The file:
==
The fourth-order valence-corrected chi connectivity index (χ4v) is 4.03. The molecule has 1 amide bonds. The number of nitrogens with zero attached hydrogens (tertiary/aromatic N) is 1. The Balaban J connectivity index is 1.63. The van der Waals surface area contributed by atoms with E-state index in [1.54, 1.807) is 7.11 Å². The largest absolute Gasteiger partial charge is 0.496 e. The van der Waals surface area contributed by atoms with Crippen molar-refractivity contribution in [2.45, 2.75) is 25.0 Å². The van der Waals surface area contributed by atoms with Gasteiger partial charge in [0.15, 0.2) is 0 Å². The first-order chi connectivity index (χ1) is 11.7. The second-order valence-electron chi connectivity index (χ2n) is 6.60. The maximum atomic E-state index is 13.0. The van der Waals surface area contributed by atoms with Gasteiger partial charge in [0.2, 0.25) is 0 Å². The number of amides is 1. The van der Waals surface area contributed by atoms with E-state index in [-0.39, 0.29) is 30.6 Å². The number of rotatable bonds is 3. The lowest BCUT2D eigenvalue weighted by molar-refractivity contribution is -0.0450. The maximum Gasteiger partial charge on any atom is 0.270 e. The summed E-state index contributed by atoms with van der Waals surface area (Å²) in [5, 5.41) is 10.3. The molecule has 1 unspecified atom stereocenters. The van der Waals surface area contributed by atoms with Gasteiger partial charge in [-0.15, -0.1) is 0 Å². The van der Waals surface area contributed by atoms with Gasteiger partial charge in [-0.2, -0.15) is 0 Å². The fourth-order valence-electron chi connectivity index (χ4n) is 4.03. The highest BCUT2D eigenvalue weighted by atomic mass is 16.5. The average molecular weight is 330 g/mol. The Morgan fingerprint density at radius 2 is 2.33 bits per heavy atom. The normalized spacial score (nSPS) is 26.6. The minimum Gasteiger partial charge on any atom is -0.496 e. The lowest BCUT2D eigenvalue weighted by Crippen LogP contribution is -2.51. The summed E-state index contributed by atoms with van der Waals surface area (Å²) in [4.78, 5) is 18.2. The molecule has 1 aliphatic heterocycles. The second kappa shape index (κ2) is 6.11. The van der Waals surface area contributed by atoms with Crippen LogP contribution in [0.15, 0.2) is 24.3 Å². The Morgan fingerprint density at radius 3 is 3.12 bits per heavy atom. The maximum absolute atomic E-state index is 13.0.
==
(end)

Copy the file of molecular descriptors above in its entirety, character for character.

The fourth-order valence-corrected chi connectivity index (χ4v) is 4.03. The molecule has 1 amide bonds. The number of nitrogens with zero attached hydrogens (tertiary/aromatic N) is 1. The Balaban J connectivity index is 1.63. The van der Waals surface area contributed by atoms with E-state index in [1.54, 1.807) is 7.11 Å². The largest absolute Gasteiger partial charge is 0.496 e. The van der Waals surface area contributed by atoms with Crippen molar-refractivity contribution in [2.45, 2.75) is 25.0 Å². The van der Waals surface area contributed by atoms with Gasteiger partial charge in [0.15, 0.2) is 0 Å². The first-order chi connectivity index (χ1) is 11.7. The second-order valence-electron chi connectivity index (χ2n) is 6.60. The maximum atomic E-state index is 13.0. The van der Waals surface area contributed by atoms with Gasteiger partial charge in [0.2, 0.25) is 0 Å². The number of amides is 1. The van der Waals surface area contributed by atoms with E-state index in [-0.39, 0.29) is 30.6 Å². The number of rotatable bonds is 3. The lowest BCUT2D eigenvalue weighted by molar-refractivity contribution is -0.0450. The maximum Gasteiger partial charge on any atom is 0.270 e. The summed E-state index contributed by atoms with van der Waals surface area (Å²) in [5, 5.41) is 10.3. The molecule has 1 unspecified atom stereocenters. The van der Waals surface area contributed by atoms with Gasteiger partial charge in [-0.15, -0.1) is 0 Å². The van der Waals surface area contributed by atoms with Gasteiger partial charge in [-0.2, -0.15) is 0 Å². The fourth-order valence-electron chi connectivity index (χ4n) is 4.03. The highest BCUT2D eigenvalue weighted by atomic mass is 16.5. The average molecular weight is 330 g/mol. The Morgan fingerprint density at radius 2 is 2.33 bits per heavy atom. The normalized spacial score (nSPS) is 26.6. The minimum Gasteiger partial charge on any atom is -0.496 e. The lowest BCUT2D eigenvalue weighted by Crippen LogP contribution is -2.51. The summed E-state index contributed by atoms with van der Waals surface area (Å²) in [4.78, 5) is 18.2. The molecule has 1 aliphatic heterocycles. The second kappa shape index (κ2) is 6.11. The van der Waals surface area contributed by atoms with Crippen LogP contribution in [0.15, 0.2) is 24.3 Å². The Morgan fingerprint density at radius 3 is 3.12 bits per heavy atom. The maximum absolute atomic E-state index is 13.0.